STEAM (Science, Technology, Engineering, Art, Math) education is more than just a hot topic in schools across the nation. Increased emphasis on science, technology, engineering, and mathematics in education started picking up traction in the past decade, and art was added to the mix as an essential component more recently. As these skills become more important in growing industries, early educators are finding innovative ways to incorporate STEAM concepts into curriculum.
Today, STEM jobs make up more than 20% of the workforce, and that number is growing. Right now, the top 10 Bachelor’s degree majors with the highest median earnings are all in STEM fields. The National Science Foundation (NSF) reported that in 2021, 32.6% of all Bachelor’s degrees awarded in the U.S. fell under the Science and Engineering umbrella. More recent research indicates that the most successful professionals in STEM will actually be those who have developed the soft skills of STEAM: creativity, communication, critical thinking, and collaboration.
It’s evident that STEAM education is of growing importance to today’s students. Still, misconceptions surround the elusive acronym. Paul Druzinsky, a former school director in suburban Chicago, is a champion of STEAM education in schools. After years working on the front lines as a teacher, administrator, and leader, Druzinsky is dedicated to clearing up the misunderstandings around this topic. Below Druzinsky explains how STEAM education benefits students of all backgrounds, and why it’s a vital component of early education in the world today.
5 Misconceptions about STEAM Education
As with most school curriculum initiatives and changes, challenges occur both pragmatically and realistically. Assumptions and preconceptions are typically harder obstacles to success than actual physical barriers or failures. In the case of STEAM education and implementation, here are a few key (and mostly false) assumptions in implementing meaningful STEAM programs.
- STEAM education is best for science and math students. This is patently false! The assumption is that both the focus and strength of STEAM rests with math and science facts, and with students who excel or are driven by the hard sciences. Nothing could be further from the truth. A deeper look at the world of the humanities—music, art, drama, will demonstrate thousands of years of connections—from a math- based perspective in paintings and drawings to the Broadway stages, where plays and musicals are designed with lighting, sound, animation, and staging. The crossover between doctors who are also musicians and musicians who also are doctors can be found throughout history in every culture across the world. Math, Science, Art, Music, and Drama thrive best when they are combined and collaborate with common goals.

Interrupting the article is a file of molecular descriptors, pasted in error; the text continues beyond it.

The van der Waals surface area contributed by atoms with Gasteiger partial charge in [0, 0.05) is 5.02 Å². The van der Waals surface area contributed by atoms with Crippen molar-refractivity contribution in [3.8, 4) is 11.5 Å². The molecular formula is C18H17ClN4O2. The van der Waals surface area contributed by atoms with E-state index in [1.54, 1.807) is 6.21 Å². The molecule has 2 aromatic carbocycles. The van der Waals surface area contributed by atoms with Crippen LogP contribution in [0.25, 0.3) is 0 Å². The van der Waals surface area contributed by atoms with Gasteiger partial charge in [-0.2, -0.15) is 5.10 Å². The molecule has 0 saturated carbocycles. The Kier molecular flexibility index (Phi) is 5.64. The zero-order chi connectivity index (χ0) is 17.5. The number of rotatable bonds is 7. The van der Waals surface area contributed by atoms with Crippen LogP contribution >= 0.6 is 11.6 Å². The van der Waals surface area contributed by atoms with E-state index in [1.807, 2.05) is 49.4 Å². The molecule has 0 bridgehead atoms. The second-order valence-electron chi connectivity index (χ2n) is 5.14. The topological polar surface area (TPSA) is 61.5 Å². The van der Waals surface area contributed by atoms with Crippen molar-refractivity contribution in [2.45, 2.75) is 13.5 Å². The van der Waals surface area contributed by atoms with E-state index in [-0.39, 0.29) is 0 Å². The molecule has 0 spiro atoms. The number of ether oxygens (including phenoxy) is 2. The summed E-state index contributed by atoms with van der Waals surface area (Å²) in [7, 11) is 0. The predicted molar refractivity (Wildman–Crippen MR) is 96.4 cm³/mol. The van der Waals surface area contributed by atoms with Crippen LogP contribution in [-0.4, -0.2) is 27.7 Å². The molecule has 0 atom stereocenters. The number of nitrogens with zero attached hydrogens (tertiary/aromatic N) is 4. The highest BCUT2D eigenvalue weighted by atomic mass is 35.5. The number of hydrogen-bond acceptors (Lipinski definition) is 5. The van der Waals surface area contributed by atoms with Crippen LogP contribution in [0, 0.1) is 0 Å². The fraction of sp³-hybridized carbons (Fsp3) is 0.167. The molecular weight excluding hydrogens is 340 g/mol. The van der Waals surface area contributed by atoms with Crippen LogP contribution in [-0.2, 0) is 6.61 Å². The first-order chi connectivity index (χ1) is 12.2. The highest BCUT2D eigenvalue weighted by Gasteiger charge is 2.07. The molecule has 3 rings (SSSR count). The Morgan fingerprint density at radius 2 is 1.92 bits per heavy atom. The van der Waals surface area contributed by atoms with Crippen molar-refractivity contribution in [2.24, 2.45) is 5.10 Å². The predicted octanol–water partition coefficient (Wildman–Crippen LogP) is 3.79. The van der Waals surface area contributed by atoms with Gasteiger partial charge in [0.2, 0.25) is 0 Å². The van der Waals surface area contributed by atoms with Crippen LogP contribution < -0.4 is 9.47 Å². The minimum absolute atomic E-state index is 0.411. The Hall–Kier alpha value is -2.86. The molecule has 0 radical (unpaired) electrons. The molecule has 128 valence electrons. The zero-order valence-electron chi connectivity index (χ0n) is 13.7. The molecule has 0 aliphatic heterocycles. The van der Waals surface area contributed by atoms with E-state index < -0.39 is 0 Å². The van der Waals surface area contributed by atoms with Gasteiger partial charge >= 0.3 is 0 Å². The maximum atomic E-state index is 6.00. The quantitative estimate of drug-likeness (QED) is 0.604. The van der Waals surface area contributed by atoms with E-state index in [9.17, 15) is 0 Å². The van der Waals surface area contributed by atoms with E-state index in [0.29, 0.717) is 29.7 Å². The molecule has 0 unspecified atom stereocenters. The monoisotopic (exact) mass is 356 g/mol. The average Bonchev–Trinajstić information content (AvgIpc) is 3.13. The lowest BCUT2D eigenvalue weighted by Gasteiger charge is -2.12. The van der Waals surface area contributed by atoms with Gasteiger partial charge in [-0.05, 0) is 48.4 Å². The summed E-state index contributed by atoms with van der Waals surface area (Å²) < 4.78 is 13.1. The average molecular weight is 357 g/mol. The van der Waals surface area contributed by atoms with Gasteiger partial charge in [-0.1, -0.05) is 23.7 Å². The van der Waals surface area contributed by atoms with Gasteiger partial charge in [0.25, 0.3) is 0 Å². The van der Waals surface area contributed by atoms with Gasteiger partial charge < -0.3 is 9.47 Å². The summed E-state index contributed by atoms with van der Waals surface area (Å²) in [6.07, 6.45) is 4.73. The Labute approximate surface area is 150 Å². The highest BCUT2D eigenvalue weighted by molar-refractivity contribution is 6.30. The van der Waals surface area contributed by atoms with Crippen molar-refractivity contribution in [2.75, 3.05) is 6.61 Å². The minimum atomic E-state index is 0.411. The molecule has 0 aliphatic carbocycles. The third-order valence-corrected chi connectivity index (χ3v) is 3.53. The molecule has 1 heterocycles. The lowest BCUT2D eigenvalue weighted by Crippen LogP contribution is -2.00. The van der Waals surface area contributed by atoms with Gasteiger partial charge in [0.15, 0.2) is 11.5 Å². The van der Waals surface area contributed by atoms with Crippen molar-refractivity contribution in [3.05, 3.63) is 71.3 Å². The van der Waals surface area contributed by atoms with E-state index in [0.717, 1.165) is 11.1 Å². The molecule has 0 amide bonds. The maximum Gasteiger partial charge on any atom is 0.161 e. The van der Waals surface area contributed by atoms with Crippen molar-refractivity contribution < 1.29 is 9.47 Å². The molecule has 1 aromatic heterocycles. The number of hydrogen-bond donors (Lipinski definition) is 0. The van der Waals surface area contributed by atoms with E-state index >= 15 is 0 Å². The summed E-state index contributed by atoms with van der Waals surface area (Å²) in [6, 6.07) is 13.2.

- STEAM education strengthens math, science, and 21st century skills. This is absolutely true! But not for the purpose of raising test scores. STEAM education ignites interest and passion in students and demonstrates the most fundamental of learning principles—allowing students to learn by doing, not simply by studying or reading, will reinforce virtually any skill being taught. Students thrive through STEAM not because of the facts they learned, but because of the skills and strategies they gained for thinking through and problem-solving real-world challenges.
- STEAM programs need dedicated space to be successful. This is false. Dedicated labs and makerspaces certainly are great—but classroom spaces across all curriculums are at a premium in many schools, and the success of STEAM programs is not contingent on dedicated space. In fact, both building and teaching STEAM projects and curriculum in any classroom will do, and using outdoor spaces, provide wonderful interdisciplinary opportunities for students. The best STEAM programs thrive in any and every physical environment.
- STEAM programs place too much responsibility on teachers who do not have the skills or resources to successfully implement them. This is true only in programs that overlook the essential component of professional development and appropriate support. Successful STEAM programs understand how critical it is to provide curricular support that allows teachers of every discipline and professional background to partner and teach students the essential STEAM problem-solving skills.
- STEAM education is a fad and something new will come along soon. This above all else is false! High school and college students who experience strong STEAM programs in their K-8 school education consistently speak about how STEAM programs influenced and ignited their passion for learning and problem-solving across all disciplines. Teacher testimonials speak to the excitement, joy, and sense of accomplishment their students express from their STEAM experiences. The number one lesson learned? When given a choice, students and teachers want greater, not fewer STEAM opportunities!
Implementing STEAM projects into any classroom is easier than ever. To get started, read about 6 Ways to Make Time for STEAM in Schools. When you’re ready to introduce students to interactive, engaging, and practical STEAM activities and projects, pilot our LaunchPad and Art Electric projects!